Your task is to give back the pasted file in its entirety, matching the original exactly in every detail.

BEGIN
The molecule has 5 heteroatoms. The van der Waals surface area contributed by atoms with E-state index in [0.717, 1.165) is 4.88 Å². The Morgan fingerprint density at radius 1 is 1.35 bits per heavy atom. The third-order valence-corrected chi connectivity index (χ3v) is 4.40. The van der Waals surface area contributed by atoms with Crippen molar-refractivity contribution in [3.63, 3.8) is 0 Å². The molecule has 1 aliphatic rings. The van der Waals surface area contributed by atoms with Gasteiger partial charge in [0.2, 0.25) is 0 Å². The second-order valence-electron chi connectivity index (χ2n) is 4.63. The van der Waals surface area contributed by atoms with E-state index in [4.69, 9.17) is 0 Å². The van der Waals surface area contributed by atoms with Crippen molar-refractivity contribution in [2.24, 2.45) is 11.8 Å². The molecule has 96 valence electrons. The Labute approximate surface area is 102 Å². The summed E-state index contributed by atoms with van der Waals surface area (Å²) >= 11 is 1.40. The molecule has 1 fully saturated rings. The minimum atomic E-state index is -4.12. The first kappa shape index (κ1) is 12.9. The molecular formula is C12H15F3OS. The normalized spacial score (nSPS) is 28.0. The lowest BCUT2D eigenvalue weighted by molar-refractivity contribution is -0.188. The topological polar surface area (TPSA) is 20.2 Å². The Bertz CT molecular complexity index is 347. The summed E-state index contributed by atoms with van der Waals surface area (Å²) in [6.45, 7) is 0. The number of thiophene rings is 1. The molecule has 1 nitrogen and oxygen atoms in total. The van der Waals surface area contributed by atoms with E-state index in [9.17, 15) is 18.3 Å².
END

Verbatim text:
The molecule has 5 heteroatoms. The van der Waals surface area contributed by atoms with E-state index in [0.717, 1.165) is 4.88 Å². The Morgan fingerprint density at radius 1 is 1.35 bits per heavy atom. The third-order valence-corrected chi connectivity index (χ3v) is 4.40. The van der Waals surface area contributed by atoms with Crippen molar-refractivity contribution in [3.63, 3.8) is 0 Å². The molecule has 1 aliphatic rings. The van der Waals surface area contributed by atoms with Gasteiger partial charge in [0.2, 0.25) is 0 Å². The second-order valence-electron chi connectivity index (χ2n) is 4.63. The van der Waals surface area contributed by atoms with E-state index in [4.69, 9.17) is 0 Å². The van der Waals surface area contributed by atoms with Crippen molar-refractivity contribution in [2.24, 2.45) is 11.8 Å². The molecule has 96 valence electrons. The Labute approximate surface area is 102 Å². The summed E-state index contributed by atoms with van der Waals surface area (Å²) >= 11 is 1.40. The molecule has 1 fully saturated rings. The minimum atomic E-state index is -4.12. The first kappa shape index (κ1) is 12.9. The molecular formula is C12H15F3OS. The normalized spacial score (nSPS) is 28.0. The lowest BCUT2D eigenvalue weighted by molar-refractivity contribution is -0.188. The topological polar surface area (TPSA) is 20.2 Å². The Bertz CT molecular complexity index is 347. The summed E-state index contributed by atoms with van der Waals surface area (Å²) in [6.45, 7) is 0. The number of thiophene rings is 1. The molecule has 1 nitrogen and oxygen atoms in total. The van der Waals surface area contributed by atoms with E-state index in [9.17, 15) is 18.3 Å².